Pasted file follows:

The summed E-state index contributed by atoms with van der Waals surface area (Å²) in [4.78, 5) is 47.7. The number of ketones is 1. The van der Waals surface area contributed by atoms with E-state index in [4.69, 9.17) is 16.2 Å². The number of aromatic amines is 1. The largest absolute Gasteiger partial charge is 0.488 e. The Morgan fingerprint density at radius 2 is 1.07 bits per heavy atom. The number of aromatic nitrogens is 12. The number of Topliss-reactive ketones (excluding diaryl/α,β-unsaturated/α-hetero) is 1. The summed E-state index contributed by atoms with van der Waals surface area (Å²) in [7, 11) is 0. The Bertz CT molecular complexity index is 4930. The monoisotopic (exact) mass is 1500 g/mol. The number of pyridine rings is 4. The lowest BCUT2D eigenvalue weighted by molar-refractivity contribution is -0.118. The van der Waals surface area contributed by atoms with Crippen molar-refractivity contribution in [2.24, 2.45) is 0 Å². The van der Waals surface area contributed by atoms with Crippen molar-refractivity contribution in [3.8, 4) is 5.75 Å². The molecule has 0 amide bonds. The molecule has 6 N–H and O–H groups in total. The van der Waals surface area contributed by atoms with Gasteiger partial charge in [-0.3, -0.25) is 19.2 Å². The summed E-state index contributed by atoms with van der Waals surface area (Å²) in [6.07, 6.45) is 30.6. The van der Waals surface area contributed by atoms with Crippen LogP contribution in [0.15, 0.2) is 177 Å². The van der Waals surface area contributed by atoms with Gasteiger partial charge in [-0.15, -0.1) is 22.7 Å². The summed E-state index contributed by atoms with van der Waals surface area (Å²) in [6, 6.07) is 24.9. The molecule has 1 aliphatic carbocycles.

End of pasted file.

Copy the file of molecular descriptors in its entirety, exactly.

The summed E-state index contributed by atoms with van der Waals surface area (Å²) in [4.78, 5) is 47.7. The number of ketones is 1. The van der Waals surface area contributed by atoms with E-state index in [4.69, 9.17) is 16.2 Å². The number of aromatic amines is 1. The largest absolute Gasteiger partial charge is 0.488 e. The Morgan fingerprint density at radius 2 is 1.07 bits per heavy atom. The number of aromatic nitrogens is 12. The number of Topliss-reactive ketones (excluding diaryl/α,β-unsaturated/α-hetero) is 1. The summed E-state index contributed by atoms with van der Waals surface area (Å²) in [7, 11) is 0. The Bertz CT molecular complexity index is 4930. The monoisotopic (exact) mass is 1500 g/mol. The number of pyridine rings is 4. The lowest BCUT2D eigenvalue weighted by molar-refractivity contribution is -0.118. The van der Waals surface area contributed by atoms with Crippen molar-refractivity contribution in [2.24, 2.45) is 0 Å². The van der Waals surface area contributed by atoms with Crippen molar-refractivity contribution in [3.8, 4) is 5.75 Å². The molecule has 0 amide bonds. The molecule has 6 N–H and O–H groups in total. The van der Waals surface area contributed by atoms with Gasteiger partial charge in [-0.3, -0.25) is 19.2 Å². The summed E-state index contributed by atoms with van der Waals surface area (Å²) in [6.07, 6.45) is 30.6. The van der Waals surface area contributed by atoms with Crippen LogP contribution in [0.15, 0.2) is 177 Å². The van der Waals surface area contributed by atoms with Gasteiger partial charge in [-0.15, -0.1) is 22.7 Å². The summed E-state index contributed by atoms with van der Waals surface area (Å²) in [6, 6.07) is 24.9. The molecule has 1 aliphatic carbocycles.